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Chapter One – Dolly Rappaport Chronicles, by Jonnie Harris Kates (2014)
This was a good day. One Saturday afternoon in San Diego and the PB bar crowds oozed onto the street, balancing the range of expected beach town cocktails, and soon a crowd pushed onto Garnet Avenue from Balboa. The festival –sized bandstand whined and pulsed the requisite sound check tones and drum hits etc. Dolly Rappaport, so beautiful , her long blond curls pulled back, sang the first two verses and chorus, nodded to the background singers, hoisted her golden alto saxophone, and filled the long boulevard with a syncopated blues scale. Later during the concert, she brandished that saxophone, demanding it manufacture and bend a magic combination of notes, some riding high and light above the controlled but relentless rhythm section below. This was certainly a good day. But before we get to what happened next….
For those of us who did- or didn’t personally witness some portion of Dolly’s life, it still probably makes sense to go through a short history of Dolly Rappaport. This history – and it’s not her resume, which by the way, is quite impressive – is NOT a tour of academia or the arts. It is neither the cities she visited, nor the venues she played. Not even the truest tales of visitors and congregants at her beloved Kentfield, the old stucco estate where she would spend nearly twenty years, affixed to spiritual invention and artistic pursuit. Rather, her history can be described more easily by acknowledging the molecular level of just about everything, the spirit of her core, the voices of her guides, the smells and sounds of brief and distant memories, the anxiety and fear and the joy of confidence.
Long before there was joy and confidence, there was fear, caused by war in Europe. Dolly’s maternal grandmother, an assignee of the European High Cross, invented a device and design which later became the automatic ice maker. The ice was now colder and more reliable but there was no cold hard cash to pay a young diplomat with misplaced technical skills. So she sang opera in Vienna and orchestrated fables and fantasy for her audiences. Her husband was, or was not, a Gestapo double agent, who was, or was not, working for the Allies in WWII. When the family arrived in America, reportedly having brought eighty instruments, hauled on the ocean liner Aquitania, it left them no further capacity for clothing or furniture. Family diaries openly discuss the trading of polished plywood violins and shiny trumpets as payment to hardened landlords threatening eviction. Once the family settled into rural America, their last names were cut to American size by over-zealous school Principals and bored bureaucrats at the Office of Naturalization. But they were grateful and only spoke elegant English, sometimes peppered with the flavor of their past languages. Far from assimilation, the family’s heritage and music traditions thrived, embracing the slick 1950s and mind-expanding 1960s, channeling the retro Euro beats and the wholly American jazzy solos, and building on the pervasive funky grooves of the Old World – and this was just the old people!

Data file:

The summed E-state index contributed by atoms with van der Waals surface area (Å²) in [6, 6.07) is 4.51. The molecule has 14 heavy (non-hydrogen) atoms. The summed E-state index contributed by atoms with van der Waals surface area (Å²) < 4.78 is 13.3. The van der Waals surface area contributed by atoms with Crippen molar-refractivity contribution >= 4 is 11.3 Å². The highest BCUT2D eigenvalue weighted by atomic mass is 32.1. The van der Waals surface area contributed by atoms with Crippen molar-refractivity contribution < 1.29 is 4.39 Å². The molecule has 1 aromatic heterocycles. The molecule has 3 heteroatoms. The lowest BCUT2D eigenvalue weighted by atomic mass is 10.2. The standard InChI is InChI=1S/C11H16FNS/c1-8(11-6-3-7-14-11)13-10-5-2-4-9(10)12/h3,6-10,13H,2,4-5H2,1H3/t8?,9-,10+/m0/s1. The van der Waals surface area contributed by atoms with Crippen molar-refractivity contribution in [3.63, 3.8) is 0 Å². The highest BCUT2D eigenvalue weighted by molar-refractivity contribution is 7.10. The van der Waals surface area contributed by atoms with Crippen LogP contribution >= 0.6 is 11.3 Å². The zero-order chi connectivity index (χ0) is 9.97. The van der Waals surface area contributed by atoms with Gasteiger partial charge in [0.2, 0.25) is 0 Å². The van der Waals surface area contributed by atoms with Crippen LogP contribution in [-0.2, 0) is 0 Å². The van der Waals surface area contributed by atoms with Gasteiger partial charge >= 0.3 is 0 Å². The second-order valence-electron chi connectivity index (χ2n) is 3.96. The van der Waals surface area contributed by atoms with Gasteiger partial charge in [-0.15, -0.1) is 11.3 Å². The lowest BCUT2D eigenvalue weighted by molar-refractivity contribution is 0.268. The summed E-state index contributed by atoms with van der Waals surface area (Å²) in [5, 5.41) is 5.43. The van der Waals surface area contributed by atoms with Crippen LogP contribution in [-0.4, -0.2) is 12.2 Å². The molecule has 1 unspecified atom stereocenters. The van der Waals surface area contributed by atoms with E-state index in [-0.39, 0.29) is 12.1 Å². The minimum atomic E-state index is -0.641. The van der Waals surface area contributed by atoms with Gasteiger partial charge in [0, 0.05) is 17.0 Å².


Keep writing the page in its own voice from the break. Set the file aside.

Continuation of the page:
As for the new generation, Dolly attended high school with red white and blue flags, football mania, apple pie and yes, even mantras for their beloved Chevrolets. A new century was about to unfold, and, aside from her father’s pristine Lincoln Continental, which was always, reliably and without fail, the latest year’s model, the molecules had begun to shift in unexpected directions and would create, or at least influence Dolly’s experience.
As for what happened during my visit to San Diego and my chance encounter with Dolly, here’s the story. It was at first professional, as my music journalism hopes and dreams were in pure coexistence with being an all-consumed fan of so many different types of music. I certainly didn’t consider myself a critic, just a chronicler of exiting and evolutionary events in music. My boss unquestionably was happy I was working for free, and I was quite sure I would deliver an expose worthy of a Rolling Stone cover, at least someday. When the sun set that evening, I made my way to see Dolly, and within twenty minutes, I concluded that we were perhaps fast friends. I was fascinated with Dolly’s view of the world and her smile. She showed me a painting she had done, backstage!!,. The little canvas on an old wood frame was a fortress of color and light, and I wondered to myself where she bought her paint. When I shared a few details of my move to the west coast, she listened to me with intensity, and then lit up a strong smelling joint which invited about twelve people to join us. The bandstand was now motionless and the only light remaining was due west along the beach. The band and the small but mighty entourage walked slowly, almost backwards it felt, until we reached the sand. Ahhhh California.
In Chapter 2, I meet Dolly’s family, her Hollywood producers and her business manager.
About the Author:
Jonnie Harris Kates (2014)